cuts[i] ^= 1;
else printf("%d\n", sa);
}
for(int y = 0; y < N; y++)
{
for(int x = 0; x < N; x++) printf("%c", cuts[y*N+x] ? '#' : '.');
printf("\n");
}
}


The output, with the starting condition being a 3x3 grid:

........#........#.......
.........#......#........
........#.......#........
.......#.......#.........
........#.......#........
........#........#.......
.......#........#........
.#....#.#......#.#...#.##
#.#.##...#...##...#.#.#..
...#......#.#....#.#.....
...........#.....#.......
..........#......#.......
.........#.......#.......
#......##........#.......
.#....#.......###........
..##.#.......#..#........
....#......##....#....#.#
.....#....#......#...#.#.
......#.##........###....
.......#.........#.......
.......#........#........
........#......#.........
.......#......#..........
.......#......#..........
.......#.....#...........
$$$$


# Score: 158 145 141

-4 thanks to @LevelRiverSt !

.....X.............X.....
.....X.............X.....
......X...........X......
.......X.........X.......
........X.......X........
XX.......X.....X.......XX
..X.......X.X.X.......X..
...X.......X.X.......X...
....X.....X...X.....X....
.....X...X.....X...X.....
......X.X.......X.X......
.......X.........X.......
......X...........X......
.......X.........X.......
......X.X.......X.X......
.....X...X.....X...X.....
....X.....X...X.....X....
...X.......X.X.......X...
..X.......X.X.X.......X..
XX.......X.....X.......XX
........X.......X........
.......X.........X.......
......X...........X......
.....X.............X.....
.....X.............X.....


Try it online!

Number of X: 80
Largest component: 61

Divide the grid into 9 rougly equal areas of size ~60.

• There is a way to get 80+61 by revising the spokes (more or less a rotation by 1/16 turn.) Do 2 rows of .....X.............X..... at the top then go diagonally in toward the central diamond. Commented May 6, 2020 at 23:52
• @LevelRiverSt thanks! Commented May 7, 2020 at 3:47

# 92 + 45 = 137

......X.........X........
.......X........X........
........X........X.......
.......X.X.......X.......
......X..X......X.X......
.....X....X....X...X.....
....X......X..X.....X...X
X..X.......X.X.......X.X.
.XX.........X.........X..
...X.......X.X.......X...
....X.....X...X.....X....
.....X...X.....X...X.....
......X.X.....X.X.X......
.......X.....X...X.......
......X.....X.....X......
.....X......X......X.....
....X......X........X....
....X.....X.X........XXX.
XXXX.X...X...X......X...X
......X.X.....X....X.....
.......X.......X..X......
.......X........XX.......
........X.......X........
........X.......X........
........X.......X........


Try it online!

I started with a program, then I took the best output and hand-modified it to get this. Next I'm going to try restricting the program to only place Xs on one color of squares - that seems like it might work better. The program is written in rust. The key idea was to seed the map with a Vornoi diagram before running a simplified simulating annealing:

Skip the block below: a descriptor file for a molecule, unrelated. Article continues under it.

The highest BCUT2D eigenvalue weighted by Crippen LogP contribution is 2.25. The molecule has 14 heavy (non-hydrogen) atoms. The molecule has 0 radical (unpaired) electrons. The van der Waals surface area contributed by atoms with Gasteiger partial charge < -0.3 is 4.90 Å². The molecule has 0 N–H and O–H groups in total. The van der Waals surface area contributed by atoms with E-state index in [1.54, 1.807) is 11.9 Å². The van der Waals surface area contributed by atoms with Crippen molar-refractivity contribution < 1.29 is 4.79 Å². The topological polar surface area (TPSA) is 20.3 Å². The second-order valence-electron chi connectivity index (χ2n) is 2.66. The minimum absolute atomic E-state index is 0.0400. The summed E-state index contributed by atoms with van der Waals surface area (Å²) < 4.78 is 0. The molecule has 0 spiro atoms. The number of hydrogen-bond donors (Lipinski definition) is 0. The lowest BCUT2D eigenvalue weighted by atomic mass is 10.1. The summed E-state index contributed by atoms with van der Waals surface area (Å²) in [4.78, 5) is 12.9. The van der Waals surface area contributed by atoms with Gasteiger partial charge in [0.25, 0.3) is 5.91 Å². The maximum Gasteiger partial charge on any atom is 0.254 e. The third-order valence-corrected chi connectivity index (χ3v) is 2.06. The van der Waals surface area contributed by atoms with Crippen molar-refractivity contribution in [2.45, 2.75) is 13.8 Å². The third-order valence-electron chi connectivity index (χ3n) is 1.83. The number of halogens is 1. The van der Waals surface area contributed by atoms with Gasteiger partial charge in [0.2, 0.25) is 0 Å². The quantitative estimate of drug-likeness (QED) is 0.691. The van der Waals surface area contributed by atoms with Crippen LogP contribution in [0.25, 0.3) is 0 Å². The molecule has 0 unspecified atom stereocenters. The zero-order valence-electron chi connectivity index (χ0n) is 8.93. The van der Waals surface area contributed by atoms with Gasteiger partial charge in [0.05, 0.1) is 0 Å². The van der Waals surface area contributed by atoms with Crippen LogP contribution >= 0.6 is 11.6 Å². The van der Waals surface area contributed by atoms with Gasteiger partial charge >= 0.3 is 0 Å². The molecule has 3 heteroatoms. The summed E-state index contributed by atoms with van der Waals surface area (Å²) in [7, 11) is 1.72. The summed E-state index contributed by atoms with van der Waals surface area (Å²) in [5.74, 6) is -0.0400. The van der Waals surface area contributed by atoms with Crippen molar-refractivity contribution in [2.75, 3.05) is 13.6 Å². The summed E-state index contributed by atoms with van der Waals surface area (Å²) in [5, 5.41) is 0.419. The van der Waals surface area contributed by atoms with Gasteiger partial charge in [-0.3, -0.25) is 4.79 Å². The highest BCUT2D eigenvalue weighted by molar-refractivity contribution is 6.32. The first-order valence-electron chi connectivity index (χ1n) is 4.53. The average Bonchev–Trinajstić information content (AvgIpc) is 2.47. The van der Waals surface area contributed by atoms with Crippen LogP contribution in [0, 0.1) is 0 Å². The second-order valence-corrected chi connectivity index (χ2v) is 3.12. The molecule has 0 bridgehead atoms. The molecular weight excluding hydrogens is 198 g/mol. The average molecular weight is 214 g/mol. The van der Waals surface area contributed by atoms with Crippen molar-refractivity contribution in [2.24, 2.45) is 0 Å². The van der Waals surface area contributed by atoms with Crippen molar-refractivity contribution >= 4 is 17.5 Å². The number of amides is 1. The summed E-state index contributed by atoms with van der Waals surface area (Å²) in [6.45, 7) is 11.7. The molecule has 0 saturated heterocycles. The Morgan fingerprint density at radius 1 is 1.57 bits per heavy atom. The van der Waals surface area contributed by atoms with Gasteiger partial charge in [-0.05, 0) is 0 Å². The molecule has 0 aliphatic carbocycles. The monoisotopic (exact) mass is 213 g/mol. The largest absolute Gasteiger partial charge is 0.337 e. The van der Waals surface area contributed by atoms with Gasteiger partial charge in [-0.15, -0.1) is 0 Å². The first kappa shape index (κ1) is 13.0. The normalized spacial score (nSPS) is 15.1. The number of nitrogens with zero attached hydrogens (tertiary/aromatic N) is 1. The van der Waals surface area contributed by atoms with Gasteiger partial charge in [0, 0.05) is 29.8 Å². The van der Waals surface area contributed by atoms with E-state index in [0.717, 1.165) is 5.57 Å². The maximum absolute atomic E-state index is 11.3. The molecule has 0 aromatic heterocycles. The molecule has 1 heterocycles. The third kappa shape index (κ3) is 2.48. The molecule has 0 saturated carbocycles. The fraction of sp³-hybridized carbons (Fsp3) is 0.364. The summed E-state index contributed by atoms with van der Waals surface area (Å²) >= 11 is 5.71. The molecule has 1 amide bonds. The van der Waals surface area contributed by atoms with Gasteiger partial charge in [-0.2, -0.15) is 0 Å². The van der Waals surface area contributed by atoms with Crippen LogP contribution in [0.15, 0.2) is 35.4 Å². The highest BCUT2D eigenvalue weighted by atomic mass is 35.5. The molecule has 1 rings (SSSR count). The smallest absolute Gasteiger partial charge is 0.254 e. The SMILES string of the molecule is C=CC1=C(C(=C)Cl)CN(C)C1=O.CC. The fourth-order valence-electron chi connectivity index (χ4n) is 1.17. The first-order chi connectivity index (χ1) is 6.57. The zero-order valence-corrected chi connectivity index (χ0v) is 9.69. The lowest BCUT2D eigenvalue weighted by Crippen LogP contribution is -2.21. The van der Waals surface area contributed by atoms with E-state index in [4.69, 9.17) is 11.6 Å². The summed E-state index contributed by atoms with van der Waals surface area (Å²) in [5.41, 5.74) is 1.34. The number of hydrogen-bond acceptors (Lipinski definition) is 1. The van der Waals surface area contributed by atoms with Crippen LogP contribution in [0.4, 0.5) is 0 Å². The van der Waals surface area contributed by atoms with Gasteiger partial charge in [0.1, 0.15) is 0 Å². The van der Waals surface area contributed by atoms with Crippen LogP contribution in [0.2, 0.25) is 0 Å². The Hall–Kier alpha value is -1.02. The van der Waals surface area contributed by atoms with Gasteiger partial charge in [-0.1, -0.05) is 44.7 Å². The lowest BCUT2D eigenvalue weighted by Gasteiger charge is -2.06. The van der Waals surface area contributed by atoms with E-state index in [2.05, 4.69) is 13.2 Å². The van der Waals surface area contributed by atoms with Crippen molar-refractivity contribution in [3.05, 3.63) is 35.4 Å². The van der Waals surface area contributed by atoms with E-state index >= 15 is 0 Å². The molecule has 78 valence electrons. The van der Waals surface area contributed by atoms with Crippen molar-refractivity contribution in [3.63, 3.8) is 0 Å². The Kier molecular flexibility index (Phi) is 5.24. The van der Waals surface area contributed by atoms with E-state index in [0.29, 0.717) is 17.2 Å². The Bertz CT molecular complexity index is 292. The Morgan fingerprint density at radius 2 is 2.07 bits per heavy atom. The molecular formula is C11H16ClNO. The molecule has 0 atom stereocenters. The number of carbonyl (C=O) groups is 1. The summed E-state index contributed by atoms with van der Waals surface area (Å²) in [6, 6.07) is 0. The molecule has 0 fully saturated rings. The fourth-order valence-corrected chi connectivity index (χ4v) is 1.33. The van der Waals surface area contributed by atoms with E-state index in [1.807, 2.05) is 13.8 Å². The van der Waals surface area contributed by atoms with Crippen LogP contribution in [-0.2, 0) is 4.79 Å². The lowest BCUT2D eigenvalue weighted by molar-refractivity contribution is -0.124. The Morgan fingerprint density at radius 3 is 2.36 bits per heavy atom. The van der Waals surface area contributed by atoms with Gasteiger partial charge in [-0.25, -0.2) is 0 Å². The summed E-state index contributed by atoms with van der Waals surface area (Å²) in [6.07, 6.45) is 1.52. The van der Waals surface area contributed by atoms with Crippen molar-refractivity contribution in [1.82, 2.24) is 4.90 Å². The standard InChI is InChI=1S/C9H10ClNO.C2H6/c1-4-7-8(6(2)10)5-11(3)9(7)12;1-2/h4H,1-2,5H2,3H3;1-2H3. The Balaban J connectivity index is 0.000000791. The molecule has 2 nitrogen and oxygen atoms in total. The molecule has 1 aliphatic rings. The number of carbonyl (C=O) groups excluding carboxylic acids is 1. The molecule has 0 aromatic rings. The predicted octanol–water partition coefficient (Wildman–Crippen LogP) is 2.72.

use rand::prelude::*;

use std::collections::{HashMap, HashSet};

fn make_neighbors(point: (usize, usize), size: usize) -> Vec<(usize, usize)> {
let (r, c) = point;
let mut neighbors = vec![];
if r > 0 {
neighbors.push((r - 1, c));
}
if c > 0 {
neighbors.push((r, c - 1));
}
if r < size - 1 {
neighbors.push((r + 1, c));
}
if c < size - 1 {
neighbors.push((r, c + 1));
}
neighbors
}

fn value_board(board: &Vec<Vec<bool>>) -> usize {
let size = board.len();
let mut color_counts = vec![];
let mut removed_count = 0;
let mut seen = HashSet::new();
for r in 0..size {
for c in 0..size {
if board[r][c] {
removed_count += 1;
} else {
let mut color_count = 0;
let mut flood_stack = vec![(r, c)];
while !flood_stack.is_empty() {
let point = flood_stack.pop().unwrap();
if !board[point.0][point.1] &&!seen.contains(&point) {
seen.insert(point);
color_count += 1;
let neighbors = make_neighbors(point, size);
flood_stack.extend(neighbors);
}
}
color_counts.push(color_count);
}
}
}
let max_color_count = color_counts.into_iter().max().unwrap_or(0);
removed_count + max_color_count
}

// TODO: make removed, neighbor_removed into VecSets.
fn simulated_annealing(input_board: &Vec<Vec<bool>>, max_steps: usize) -> Vec<Vec<bool>> {
let size = input_board.len();
let mut coloring: HashMap<(usize, usize), usize> = HashMap::new();
let mut max_color = 0;
let mut color_counts = vec![];
let mut removed: Vec<(usize, usize)> = vec![];
let mut neighbor_removed: Vec<(usize, usize)> = vec![];
let mut board = input_board.clone();
for r in 0..size {
for c in 0..size {
if board[r][c] {
removed.push((r, c));
let neighbors = make_neighbors((r, c), size);
for point in neighbors {
if !board[point.0][point.1] && !neighbor_removed.contains(&point) {
neighbor_removed.push(point);
}
}
} else {
if !coloring.contains_key(&(r, c)) {
let color = max_color;
max_color += 1;
color_counts.push(0);
let mut flood_stack = vec![(r, c)];
while !flood_stack.is_empty() {
let point = flood_stack.pop().unwrap();
if !board[point.0][point.1] && !coloring.contains_key(&point) {
coloring.insert(point, color);